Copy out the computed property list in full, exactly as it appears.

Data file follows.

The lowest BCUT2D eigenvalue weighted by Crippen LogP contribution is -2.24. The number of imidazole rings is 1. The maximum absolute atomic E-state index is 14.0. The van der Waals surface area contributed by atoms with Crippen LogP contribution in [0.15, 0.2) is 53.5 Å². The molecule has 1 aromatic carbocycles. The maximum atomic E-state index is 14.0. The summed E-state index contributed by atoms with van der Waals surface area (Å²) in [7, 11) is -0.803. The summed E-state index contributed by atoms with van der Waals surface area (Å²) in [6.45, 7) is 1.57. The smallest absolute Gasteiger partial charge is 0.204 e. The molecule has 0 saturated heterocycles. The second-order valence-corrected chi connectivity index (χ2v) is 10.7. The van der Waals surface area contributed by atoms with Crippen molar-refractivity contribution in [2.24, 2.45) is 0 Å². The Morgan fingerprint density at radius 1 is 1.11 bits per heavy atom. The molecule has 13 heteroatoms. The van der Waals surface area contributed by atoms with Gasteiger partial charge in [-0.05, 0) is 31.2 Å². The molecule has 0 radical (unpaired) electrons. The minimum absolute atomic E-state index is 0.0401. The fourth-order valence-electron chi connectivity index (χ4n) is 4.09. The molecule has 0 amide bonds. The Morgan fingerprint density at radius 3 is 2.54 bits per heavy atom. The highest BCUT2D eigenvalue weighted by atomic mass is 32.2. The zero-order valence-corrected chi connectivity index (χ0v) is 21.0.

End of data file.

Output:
The lowest BCUT2D eigenvalue weighted by Crippen LogP contribution is -2.24. The number of imidazole rings is 1. The maximum absolute atomic E-state index is 14.0. The van der Waals surface area contributed by atoms with Crippen LogP contribution in [0.15, 0.2) is 53.5 Å². The molecule has 1 aromatic carbocycles. The maximum atomic E-state index is 14.0. The summed E-state index contributed by atoms with van der Waals surface area (Å²) in [7, 11) is -0.803. The summed E-state index contributed by atoms with van der Waals surface area (Å²) in [6.45, 7) is 1.57. The smallest absolute Gasteiger partial charge is 0.204 e. The molecule has 0 saturated heterocycles. The second-order valence-corrected chi connectivity index (χ2v) is 10.7. The van der Waals surface area contributed by atoms with Crippen molar-refractivity contribution in [2.24, 2.45) is 0 Å². The Morgan fingerprint density at radius 1 is 1.11 bits per heavy atom. The molecule has 13 heteroatoms. The van der Waals surface area contributed by atoms with Gasteiger partial charge in [-0.05, 0) is 31.2 Å². The molecule has 0 radical (unpaired) electrons. The minimum absolute atomic E-state index is 0.0401. The fourth-order valence-electron chi connectivity index (χ4n) is 4.09. The molecule has 0 amide bonds. The Morgan fingerprint density at radius 3 is 2.54 bits per heavy atom. The highest BCUT2D eigenvalue weighted by atomic mass is 32.2. The zero-order valence-corrected chi connectivity index (χ0v) is 21.0.